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Early effects on the intestinal barrier and pancreatic function after enteral stimulation with protease or kidney bean lectin in neonatal rats

Arévalo Sureda, Ester LU ; Prykhodko, Olena LU and Weström, Björn LU (2018) In British Journal of Nutrition 119(9). p.992-1002
Abstract
Gut maturation naturally accelerates at weaning in altricial mammalian species, such as the rat. Mimicking this, gut development can also be induced precociously, 3–4 d earlier than it would occur naturally, by enteral exposure to phytohaemagglutinin (PHA), or various proteases. We investigated the early effects of gut provocation on intestinal barrier and pancreatic functions, to get a better understanding of the mechanisms that initiate gut maturation. The effects of oral administration of protease (trypsin) or PHA to 14-d-old suckling rats were studied during 24 h in comparison with water-fed controls. Intestinal in vivo permeability was assessed by oral administration of different-sized marker molecules and measuring their passage into... (More)
Gut maturation naturally accelerates at weaning in altricial mammalian species, such as the rat. Mimicking this, gut development can also be induced precociously, 3–4 d earlier than it would occur naturally, by enteral exposure to phytohaemagglutinin (PHA), or various proteases. We investigated the early effects of gut provocation on intestinal barrier and pancreatic functions, to get a better understanding of the mechanisms that initiate gut maturation. The effects of oral administration of protease (trypsin) or PHA to 14-d-old suckling rats were studied during 24 h in comparison with water-fed controls. Intestinal in vivo permeability was assessed by oral administration of different-sized marker molecules and measuring their passage into the blood or urine 3 h later. A period of 24 h following oral administration, both PHA and protease provocation stimulated small intestinal (SI) growth and pancreatic secretion, as indicated by decreased pancreatic trypsin and increased luminal enzyme content. Within 1 h of oral administration, both treatments prevented the absorption of macromolecules to blood that was observed in controls. PHA treatment hindered the passage of fluorescein isothiocyanate-dextran (FD) 4 to blood, whereas protease treatment temporarily increased plasma levels of FD4, and the urine lactulose:mannitol ratio, indicating increased intestinal leakiness. Following protease treatment, fluorescence microscopy showed decreased vesicular uptake of FD70 in the proximal SI and increased epithelial fluorescence in the distal SI. In conclusion, PHA and protease differed in their early effects on the intestinal barrier; both exerted a blocking effect on epithelial endocytosis, whereas protease treatment alone temporarily increased epithelial leakiness, which seemed to be confined to the distal SI. (Less)
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author
organization
publishing date
type
Contribution to journal
publication status
published
subject
in
British Journal of Nutrition
volume
119
issue
9
pages
992 - 1002
publisher
Cambridge University Press
ISSN
1475-2662
DOI
10.1017/S0007114518000168
language
English
LU publication?
yes
id
b9c27ccb-3081-472d-b78e-fdc864212133
date added to LUP
2018-04-25 20:52:07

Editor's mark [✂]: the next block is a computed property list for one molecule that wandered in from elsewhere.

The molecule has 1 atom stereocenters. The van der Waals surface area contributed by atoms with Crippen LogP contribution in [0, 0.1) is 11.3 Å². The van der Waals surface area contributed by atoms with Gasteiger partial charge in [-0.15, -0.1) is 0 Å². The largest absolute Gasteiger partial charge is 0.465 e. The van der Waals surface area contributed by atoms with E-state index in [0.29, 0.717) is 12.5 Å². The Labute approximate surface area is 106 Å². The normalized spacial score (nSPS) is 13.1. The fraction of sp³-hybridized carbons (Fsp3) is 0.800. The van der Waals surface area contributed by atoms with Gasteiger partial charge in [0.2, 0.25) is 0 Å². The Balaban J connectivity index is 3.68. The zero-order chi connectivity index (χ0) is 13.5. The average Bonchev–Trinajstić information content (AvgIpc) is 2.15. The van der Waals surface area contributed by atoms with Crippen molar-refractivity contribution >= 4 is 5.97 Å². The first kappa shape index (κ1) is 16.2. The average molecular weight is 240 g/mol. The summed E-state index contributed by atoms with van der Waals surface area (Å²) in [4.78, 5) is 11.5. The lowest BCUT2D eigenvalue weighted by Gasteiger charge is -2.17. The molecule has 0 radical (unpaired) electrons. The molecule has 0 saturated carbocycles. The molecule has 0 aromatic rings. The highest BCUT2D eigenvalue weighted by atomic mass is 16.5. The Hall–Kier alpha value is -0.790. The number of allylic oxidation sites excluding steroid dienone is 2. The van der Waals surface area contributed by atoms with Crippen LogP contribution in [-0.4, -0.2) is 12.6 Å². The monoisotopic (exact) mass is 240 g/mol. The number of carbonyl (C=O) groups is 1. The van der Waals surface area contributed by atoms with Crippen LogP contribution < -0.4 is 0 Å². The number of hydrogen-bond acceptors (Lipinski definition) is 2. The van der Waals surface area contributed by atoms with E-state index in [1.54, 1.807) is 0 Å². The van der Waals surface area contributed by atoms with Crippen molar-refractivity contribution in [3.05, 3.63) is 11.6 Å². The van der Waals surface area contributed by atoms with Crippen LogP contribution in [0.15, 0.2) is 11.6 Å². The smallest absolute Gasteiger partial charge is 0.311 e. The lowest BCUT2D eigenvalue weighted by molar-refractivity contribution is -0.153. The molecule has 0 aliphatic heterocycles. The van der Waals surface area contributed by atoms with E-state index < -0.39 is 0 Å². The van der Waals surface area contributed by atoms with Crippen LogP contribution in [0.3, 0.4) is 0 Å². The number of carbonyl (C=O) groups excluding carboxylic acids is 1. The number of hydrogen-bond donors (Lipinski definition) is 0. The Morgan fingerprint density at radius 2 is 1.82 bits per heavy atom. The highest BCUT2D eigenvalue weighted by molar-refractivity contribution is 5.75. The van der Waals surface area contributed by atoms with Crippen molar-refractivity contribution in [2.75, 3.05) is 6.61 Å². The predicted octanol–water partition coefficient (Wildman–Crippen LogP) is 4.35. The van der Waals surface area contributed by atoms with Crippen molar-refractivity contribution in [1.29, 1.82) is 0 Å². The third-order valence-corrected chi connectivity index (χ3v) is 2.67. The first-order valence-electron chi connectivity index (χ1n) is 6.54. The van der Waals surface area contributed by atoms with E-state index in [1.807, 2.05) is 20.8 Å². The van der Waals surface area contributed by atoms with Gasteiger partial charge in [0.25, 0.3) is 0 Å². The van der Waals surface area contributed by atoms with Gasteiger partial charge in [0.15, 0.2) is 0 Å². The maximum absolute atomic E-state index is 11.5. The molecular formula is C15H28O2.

date last changed
2019-01-14 17:45:06
@article{b9c27ccb-3081-472d-b78e-fdc864212133,
  abstract     = {Gut maturation naturally accelerates at weaning in altricial mammalian species, such as the rat. Mimicking this, gut development can also be induced precociously, 3–4 d earlier than it would occur naturally, by enteral exposure to phytohaemagglutinin (PHA), or various proteases. We investigated the early effects of gut provocation on intestinal barrier and pancreatic functions, to get a better understanding of the mechanisms that initiate gut maturation. The effects of oral administration of protease (trypsin) or PHA to 14-d-old suckling rats were studied during 24 h in comparison with water-fed controls. Intestinal in vivo permeability was assessed by oral administration of different-sized marker molecules and measuring their passage into the blood or urine 3 h later. A period of 24 h following oral administration, both PHA and protease provocation stimulated small intestinal (SI) growth and pancreatic secretion, as indicated by decreased pancreatic trypsin and increased luminal enzyme content. Within 1 h of oral administration, both treatments prevented the absorption of macromolecules to blood that was observed in controls. PHA treatment hindered the passage of fluorescein isothiocyanate-dextran (FD) 4 to blood, whereas protease treatment temporarily increased plasma levels of FD4, and the urine lactulose:mannitol ratio, indicating increased intestinal leakiness. Following protease treatment, fluorescence microscopy showed decreased vesicular uptake of FD70 in the proximal SI and increased epithelial fluorescence in the distal SI. In conclusion, PHA and protease differed in their early effects on the intestinal barrier; both exerted a blocking effect on epithelial endocytosis, whereas protease treatment alone temporarily increased epithelial leakiness, which seemed to be confined to the distal SI.},
  author       = {Arévalo Sureda, Ester and Prykhodko, Olena and Weström, Björn},
  issn         = {1475-2662},
  language     = {eng},
  month        = {02},
  number       = {9},
  pages        = {992--1002},
  publisher    = {Cambridge University Press},
  series       = {British Journal of Nutrition},
  title        = {Early effects on the intestinal barrier and pancreatic function after enteral stimulation with protease or kidney bean lectin in neonatal rats},
  url          = {http://dx.doi.org/10.1017/S0007114518000168},
  volume       = {119},
  year         = {2018},
}